Our practice on opportunistic MSN
Opportunistic MSN brings new potentials to spontaneous social interaction and direct contact-based data sharing. We make a summary of our ongoing work in the following.
One major purpose of opportunistic MSN is to improve social connectivity in physical communities by leveraging the information detected by mobile devices that contact. The SOCKER application we developed is such an example, which can build ad-hoc communities of like-minded people . For instance, if Bob wants to organize a basketball game at weekend in the university campus, he can post a request to SOCKER and recruit participants who are basketball-lovers and who live nearby. A broker-based mechanism is used by SOCKER to facilitate the dissemination of community-formation requests in the campus-wide environment. Finally, people who are socially- and physically-close to each other are opportunistically recruited to participate this activity.
Data sharing is another major application area of social networks. Traditionally, data are shared among peers through Internet connection. However, in many cases, the data to be shared is only of interest to the local community (e.g., local traffic information to the in-region vehicles). That’s to say, locally relevant data may be of little concern to the rest of the world. We have implemented Blue Share, which is a media sharing application among mobile phones based on opportunistic connection (based on Bluetooth techniques) . With Blue Share, users can share files with other members in the opportunistic community, without relying on infrastructure-based connection. We have used it in our university campus, where courseware from the teacher can be spontaneously shared with the students in the classroom. Another usage of BlueShare is opportunistic advertising , a place-dependent viral marketing solution that supports advertisement distribution (e.g., forwarding promotional messages like coupons) among the customers of a store (e.g., user A in a coffee shop in Figure 2) and their encounters (e.g., user A and B encounter at the metro in Figure 2) in the local area (e.g., the Ile de la Cite area of Paris in Figure 2). The advertisement message are thus disseminated opportunistically among the people who are nearby and who may have interest to visit that store (e.g., the coffee shop in Figure 2).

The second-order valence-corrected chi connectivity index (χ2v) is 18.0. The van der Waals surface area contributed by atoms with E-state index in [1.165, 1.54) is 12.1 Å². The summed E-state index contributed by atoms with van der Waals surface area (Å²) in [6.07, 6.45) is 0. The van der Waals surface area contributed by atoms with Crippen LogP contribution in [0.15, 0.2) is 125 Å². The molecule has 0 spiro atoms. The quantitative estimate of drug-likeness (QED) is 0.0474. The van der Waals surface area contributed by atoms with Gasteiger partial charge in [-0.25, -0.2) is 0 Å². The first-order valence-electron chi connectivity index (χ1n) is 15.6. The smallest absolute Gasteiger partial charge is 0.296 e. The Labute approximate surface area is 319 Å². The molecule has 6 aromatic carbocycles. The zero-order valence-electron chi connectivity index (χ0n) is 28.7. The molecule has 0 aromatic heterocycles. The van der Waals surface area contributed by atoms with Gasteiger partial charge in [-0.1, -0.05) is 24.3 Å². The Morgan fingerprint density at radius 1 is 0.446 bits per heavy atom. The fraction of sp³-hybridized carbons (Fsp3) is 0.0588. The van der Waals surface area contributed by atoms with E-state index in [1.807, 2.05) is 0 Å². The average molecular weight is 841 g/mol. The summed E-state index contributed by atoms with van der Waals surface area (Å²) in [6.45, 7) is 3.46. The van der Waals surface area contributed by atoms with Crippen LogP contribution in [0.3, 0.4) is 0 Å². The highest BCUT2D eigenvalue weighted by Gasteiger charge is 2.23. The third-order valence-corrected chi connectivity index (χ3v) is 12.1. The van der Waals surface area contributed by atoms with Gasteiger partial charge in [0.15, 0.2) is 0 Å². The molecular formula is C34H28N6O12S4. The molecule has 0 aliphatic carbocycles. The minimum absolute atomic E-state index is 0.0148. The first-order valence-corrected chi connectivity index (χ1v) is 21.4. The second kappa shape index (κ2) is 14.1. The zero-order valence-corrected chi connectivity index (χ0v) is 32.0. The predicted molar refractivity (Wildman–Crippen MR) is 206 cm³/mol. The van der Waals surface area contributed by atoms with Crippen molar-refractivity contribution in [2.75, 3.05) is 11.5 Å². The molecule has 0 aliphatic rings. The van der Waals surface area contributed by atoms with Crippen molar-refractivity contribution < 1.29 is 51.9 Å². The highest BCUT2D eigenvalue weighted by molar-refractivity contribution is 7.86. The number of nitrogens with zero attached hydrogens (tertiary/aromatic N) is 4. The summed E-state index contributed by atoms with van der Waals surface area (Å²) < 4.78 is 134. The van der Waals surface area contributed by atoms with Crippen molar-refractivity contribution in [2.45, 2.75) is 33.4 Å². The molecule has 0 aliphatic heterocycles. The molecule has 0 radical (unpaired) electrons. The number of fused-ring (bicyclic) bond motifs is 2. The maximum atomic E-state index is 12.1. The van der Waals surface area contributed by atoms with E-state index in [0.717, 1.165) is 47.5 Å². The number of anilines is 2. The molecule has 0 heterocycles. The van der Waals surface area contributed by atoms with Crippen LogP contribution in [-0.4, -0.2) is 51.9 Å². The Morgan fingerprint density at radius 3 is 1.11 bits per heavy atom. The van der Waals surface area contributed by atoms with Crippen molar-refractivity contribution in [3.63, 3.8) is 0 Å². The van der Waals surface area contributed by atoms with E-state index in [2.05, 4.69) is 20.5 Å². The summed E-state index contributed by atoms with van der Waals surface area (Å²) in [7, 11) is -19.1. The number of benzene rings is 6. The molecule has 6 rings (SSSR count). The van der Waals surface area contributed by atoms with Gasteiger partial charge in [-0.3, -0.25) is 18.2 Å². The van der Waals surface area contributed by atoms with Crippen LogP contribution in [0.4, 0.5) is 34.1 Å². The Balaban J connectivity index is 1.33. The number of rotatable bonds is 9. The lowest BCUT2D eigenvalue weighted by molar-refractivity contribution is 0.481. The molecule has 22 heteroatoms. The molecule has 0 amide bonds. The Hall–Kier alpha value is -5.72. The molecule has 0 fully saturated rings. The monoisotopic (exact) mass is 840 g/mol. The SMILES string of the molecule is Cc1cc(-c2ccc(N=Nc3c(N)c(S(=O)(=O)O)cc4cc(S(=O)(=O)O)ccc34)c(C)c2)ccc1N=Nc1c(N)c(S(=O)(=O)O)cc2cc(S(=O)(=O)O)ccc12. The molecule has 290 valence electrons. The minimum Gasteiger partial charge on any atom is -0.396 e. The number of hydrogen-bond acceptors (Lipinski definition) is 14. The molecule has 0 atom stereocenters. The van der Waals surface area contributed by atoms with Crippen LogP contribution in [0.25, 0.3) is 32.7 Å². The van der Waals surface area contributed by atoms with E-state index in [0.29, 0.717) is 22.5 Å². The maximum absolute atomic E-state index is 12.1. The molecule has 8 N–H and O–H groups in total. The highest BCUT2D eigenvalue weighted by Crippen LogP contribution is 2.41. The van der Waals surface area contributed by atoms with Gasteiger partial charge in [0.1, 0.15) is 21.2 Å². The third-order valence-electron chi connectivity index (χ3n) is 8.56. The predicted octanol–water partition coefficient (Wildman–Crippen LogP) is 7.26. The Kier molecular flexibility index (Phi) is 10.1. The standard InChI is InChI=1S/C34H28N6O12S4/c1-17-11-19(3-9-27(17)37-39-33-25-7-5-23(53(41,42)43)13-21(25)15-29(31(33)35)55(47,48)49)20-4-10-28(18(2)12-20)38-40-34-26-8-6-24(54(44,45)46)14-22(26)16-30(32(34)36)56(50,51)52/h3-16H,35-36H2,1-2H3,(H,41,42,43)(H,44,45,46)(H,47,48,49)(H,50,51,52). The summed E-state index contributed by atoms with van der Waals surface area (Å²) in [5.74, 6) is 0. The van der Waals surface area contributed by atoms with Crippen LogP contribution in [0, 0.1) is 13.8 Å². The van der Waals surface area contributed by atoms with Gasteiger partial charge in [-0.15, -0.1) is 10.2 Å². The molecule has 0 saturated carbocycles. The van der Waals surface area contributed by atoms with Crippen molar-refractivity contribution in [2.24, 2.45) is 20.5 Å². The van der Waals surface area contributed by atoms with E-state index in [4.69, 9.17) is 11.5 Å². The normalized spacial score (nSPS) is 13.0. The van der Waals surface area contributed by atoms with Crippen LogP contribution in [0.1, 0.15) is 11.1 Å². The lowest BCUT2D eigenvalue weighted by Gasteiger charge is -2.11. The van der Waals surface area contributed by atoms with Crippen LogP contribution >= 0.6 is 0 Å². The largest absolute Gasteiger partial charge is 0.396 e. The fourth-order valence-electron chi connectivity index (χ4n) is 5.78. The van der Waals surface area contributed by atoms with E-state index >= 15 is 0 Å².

The opportunistic MSN discussed in this paper aims to enhance spontaneous interaction among people that opportunistically encounter in the physical world, without leveraging any infrastructure support. It presents a complementary view of MSN, regarding that traditional MSN services mainly work in online/virtual environments. Recent studies on human mobility patterns reveals the existence of social cohesiveness in informal, short-lived opportunistic communities, which provides a theoretical basis for opportunistic MSN. The novel features of opportunistic MSN is demonstrated through our ongoing projects. In the future we will explore other potential applications of opportunistic MSN and study the combination of opportunistic MSN and traditional online SNs, as well as the features and merits of hybrid social networking.
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This work was partially supported by the National Basic Research Program of China (No. 2012CB316402), the National Natural Science Foundation of China (No. 61103063, 60903125), Natural Science Foundation of Shaanxi Province (No. 2012JQ8028).
Authors and Affiliations
Department of Computer Science, Northwestern Polytechnical University, Xi'an, Shaanxi, China